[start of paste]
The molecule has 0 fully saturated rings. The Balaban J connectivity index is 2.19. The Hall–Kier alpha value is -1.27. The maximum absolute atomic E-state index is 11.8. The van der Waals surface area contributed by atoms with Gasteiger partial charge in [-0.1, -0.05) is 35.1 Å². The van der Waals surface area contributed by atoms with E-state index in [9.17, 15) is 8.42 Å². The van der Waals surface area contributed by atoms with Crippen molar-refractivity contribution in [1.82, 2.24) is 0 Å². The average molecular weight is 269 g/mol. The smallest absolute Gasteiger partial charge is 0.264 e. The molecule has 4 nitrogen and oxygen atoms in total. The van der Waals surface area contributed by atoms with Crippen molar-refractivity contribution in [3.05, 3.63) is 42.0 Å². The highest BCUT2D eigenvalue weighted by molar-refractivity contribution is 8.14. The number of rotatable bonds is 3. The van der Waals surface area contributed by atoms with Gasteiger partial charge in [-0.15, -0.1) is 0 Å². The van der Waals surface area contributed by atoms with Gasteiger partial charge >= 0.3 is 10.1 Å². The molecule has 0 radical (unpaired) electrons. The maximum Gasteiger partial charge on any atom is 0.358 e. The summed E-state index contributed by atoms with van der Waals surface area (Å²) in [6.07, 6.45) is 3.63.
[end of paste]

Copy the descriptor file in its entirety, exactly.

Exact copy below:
The molecule has 0 fully saturated rings. The Balaban J connectivity index is 2.19. The Hall–Kier alpha value is -1.27. The maximum absolute atomic E-state index is 11.8. The van der Waals surface area contributed by atoms with Gasteiger partial charge in [-0.1, -0.05) is 35.1 Å². The van der Waals surface area contributed by atoms with E-state index in [9.17, 15) is 8.42 Å². The van der Waals surface area contributed by atoms with Crippen molar-refractivity contribution in [1.82, 2.24) is 0 Å². The average molecular weight is 269 g/mol. The smallest absolute Gasteiger partial charge is 0.264 e. The molecule has 4 nitrogen and oxygen atoms in total. The van der Waals surface area contributed by atoms with Crippen molar-refractivity contribution in [3.05, 3.63) is 42.0 Å². The highest BCUT2D eigenvalue weighted by molar-refractivity contribution is 8.14. The number of rotatable bonds is 3. The van der Waals surface area contributed by atoms with Gasteiger partial charge in [-0.15, -0.1) is 0 Å². The van der Waals surface area contributed by atoms with Gasteiger partial charge >= 0.3 is 10.1 Å². The molecule has 0 radical (unpaired) electrons. The maximum Gasteiger partial charge on any atom is 0.358 e. The summed E-state index contributed by atoms with van der Waals surface area (Å²) in [6.07, 6.45) is 3.63.